After the 13 colonies got together for a little less than 100 years….
The place got into a fight….
While some might say it was over human rights….
Some might say it was over economics and a way of life….
Could be the same problem is brewing in the European Union….
German Chancellor Merkel talking to the guys….Photo…Washington Post
The arc of Europe’s postwar history is turning toward tragedy. It isn’t just that much of the Continent has fallen into a new Great Depression, or that in some countries things will get worse before they get better. It isn’t even that the whole mess was avoidable in the first place. It’s that the crisis is dividing Europe along the very lines the European project was intended to erase.
Decades of clichés about European “solidarity” and “the European idea” are being held up to ridicule. The notion that Greeks, Spaniards, Britons, Germans, and Italians are instinctive partners whose commonalities transcend their cultural differences and historical enmities—that “Europe” is a real community, not just a heavily worked-over blueprint in Brussels—turns out to be, let’s say, disputable. Ancient stereotypes are as livid as ever, framing conversations about the crisis right across the European Union. Germans are bossy and severe. Italians are idle. Greeks are corrupt. Brits are arrogant. The French are vain. So much for 60 years of European unification.
Until recently, Germany could claim to be expressing the consensus of rich northern Europe, but no longer. France has chosen the socialist Francois Hollande as president, ditching German Chancellor Angela Merkel’s erstwhile ally, Nicolas Sarkozy. The resolve of other northern governments to stand with Merkel in her demands for fiscal austerity in the south is weakening.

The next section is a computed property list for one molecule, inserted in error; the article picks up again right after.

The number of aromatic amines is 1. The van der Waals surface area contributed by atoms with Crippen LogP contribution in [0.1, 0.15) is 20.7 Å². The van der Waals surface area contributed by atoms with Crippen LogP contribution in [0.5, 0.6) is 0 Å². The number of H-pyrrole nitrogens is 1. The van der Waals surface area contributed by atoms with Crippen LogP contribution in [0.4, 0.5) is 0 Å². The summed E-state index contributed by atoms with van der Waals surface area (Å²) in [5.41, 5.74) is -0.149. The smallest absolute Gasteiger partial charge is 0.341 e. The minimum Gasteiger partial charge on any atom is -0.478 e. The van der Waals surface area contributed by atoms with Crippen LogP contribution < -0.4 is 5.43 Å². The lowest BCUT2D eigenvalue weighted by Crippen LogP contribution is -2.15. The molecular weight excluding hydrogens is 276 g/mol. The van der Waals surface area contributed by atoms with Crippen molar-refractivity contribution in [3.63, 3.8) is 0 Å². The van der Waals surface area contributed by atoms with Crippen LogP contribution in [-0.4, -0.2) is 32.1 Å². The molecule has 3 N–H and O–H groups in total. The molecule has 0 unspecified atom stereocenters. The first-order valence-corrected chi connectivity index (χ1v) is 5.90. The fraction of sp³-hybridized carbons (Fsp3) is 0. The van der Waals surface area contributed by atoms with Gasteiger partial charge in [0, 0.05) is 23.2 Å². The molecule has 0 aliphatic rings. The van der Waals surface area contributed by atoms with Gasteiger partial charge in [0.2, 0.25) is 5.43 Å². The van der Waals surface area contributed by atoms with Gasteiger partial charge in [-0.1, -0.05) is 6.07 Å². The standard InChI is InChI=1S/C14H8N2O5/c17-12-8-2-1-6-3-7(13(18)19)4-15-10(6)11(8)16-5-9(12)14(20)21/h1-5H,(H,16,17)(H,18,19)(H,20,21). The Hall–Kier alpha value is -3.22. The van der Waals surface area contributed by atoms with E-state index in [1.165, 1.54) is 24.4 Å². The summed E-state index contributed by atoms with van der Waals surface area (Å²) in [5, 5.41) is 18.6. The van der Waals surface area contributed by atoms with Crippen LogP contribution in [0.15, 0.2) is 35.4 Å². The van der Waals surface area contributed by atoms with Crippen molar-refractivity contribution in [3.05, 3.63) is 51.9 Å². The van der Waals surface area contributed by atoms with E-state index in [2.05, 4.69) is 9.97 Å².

Meanwhile, resentments thought to be dead and gone have revived. Three generations after the end of World War II, newspapers in Greece publish caricatures of Merkel as a swastika-sporting Nazi. In Spain, Italy, and other countries suffering the stress of a German-directed drive to restore Europe’s public finances, anti-German sentiment is better disguised but no less widely held. Germany stands increasingly isolated in a union that was intended, not least by Germany’s own leaders, to bind and subdue the country within a larger whole.
Why did it all go wrong? Three main reasons: French grandiosity, German shame, and a universal law of bureaucratic self-aggrandizement. Together these formed a European Union that was poorly adapted to the stresses the project was sure to encounter. The EU was perhaps unlucky that the crisis came when it did—before national loyalties had diminished and an emerging European identity had begun to take their place.
Yet the EU’s designers had some sense of the risk they were running.
They gambled and lost…..Share on Facebook